Unprecendented “Very High” Air Pollution Warning Issued For London

For the first time under the new system set up by London’s new Mayor Sadiq Khan, a “very high” air pollution warning was issued for the city. Warnings signs have been posted at all public transportation hubs including bus stops, tube stations, and even along the roadsides.  The sudden rise in air pollution is attributed to an increase in cold, and calm weather, paired with a decrease in winds, meaning that the pollutants in the air cannot be dispersed, so the air isn’t being cleaned.


The spike in pollution which was recorded on Sunday, January 26th,  marked the highest level of air pollution recorded since April 2011. Mayor Sadiq Khan said “the shameful state of London’s toxic air” gave him no choice but to issue the alert. “This is the highest level of alert, and everyone – from the most vulnerable to the physically fit – may need to take precautions to protect themselves from the filthy air,” Khan said.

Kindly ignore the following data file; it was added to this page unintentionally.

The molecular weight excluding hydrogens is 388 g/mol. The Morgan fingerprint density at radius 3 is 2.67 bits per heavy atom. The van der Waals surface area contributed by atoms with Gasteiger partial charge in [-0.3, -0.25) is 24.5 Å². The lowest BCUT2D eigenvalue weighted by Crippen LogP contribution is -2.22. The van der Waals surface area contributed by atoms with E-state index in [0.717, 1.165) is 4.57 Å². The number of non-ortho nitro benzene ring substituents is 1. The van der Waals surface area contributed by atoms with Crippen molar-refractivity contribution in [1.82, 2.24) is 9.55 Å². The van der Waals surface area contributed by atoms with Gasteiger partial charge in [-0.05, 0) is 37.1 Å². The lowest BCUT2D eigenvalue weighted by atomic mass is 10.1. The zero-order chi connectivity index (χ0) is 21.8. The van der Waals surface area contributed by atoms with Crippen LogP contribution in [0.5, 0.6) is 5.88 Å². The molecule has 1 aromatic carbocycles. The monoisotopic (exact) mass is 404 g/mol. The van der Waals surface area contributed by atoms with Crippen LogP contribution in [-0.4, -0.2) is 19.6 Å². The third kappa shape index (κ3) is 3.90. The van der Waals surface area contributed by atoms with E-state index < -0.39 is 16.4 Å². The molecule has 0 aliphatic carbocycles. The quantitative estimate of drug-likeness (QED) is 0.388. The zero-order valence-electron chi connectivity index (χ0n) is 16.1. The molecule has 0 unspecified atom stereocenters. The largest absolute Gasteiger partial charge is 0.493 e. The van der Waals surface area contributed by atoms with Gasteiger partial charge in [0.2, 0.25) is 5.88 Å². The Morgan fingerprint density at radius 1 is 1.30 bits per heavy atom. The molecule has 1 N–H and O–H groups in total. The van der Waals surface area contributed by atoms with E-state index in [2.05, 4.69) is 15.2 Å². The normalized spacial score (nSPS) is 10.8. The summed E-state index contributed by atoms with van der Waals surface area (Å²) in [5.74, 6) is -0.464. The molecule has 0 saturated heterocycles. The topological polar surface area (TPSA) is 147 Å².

The air quality index works on a scale of numbers from one (which the lowest) to 10 (being highest). The level of air pollution in London as of yesterday has been rated a 10. The latest records of the concentrations of PM10 – airborne particles caused by the burning of fossil fuels – in the air are more than double the usual allowed legal limit.  Currently, there are 500,000 Londoners younger than 19 years-old whom live in areas that exceed air pollution limits set by the EU.

One first-hand account of the severity of the pollution was reported by a woman from South London named Susan Boix. Boix explained, “While walking the dogs today I felt so sick from the pollution and now have a sore throat. It was so bad I felt like I was in an enclosed space with a car engine running. I had to pull my sweatshirt up to cover my mouth and nose. I’ve never experienced it like that before. Now and again it’s bad but not like today. You could taste the pollution.”

The committee on the medical effects of air pollutants (COMEAP) put out an advisory to children and adults with lung and heart problems, to avoid any strenuous outdoor physical activity while the alert is still active. People who suffer from asthma may find themselves needing to use their inhaler more often than usual until the pollution levels drop back down. The alert is expected to remain active until late Tuesday.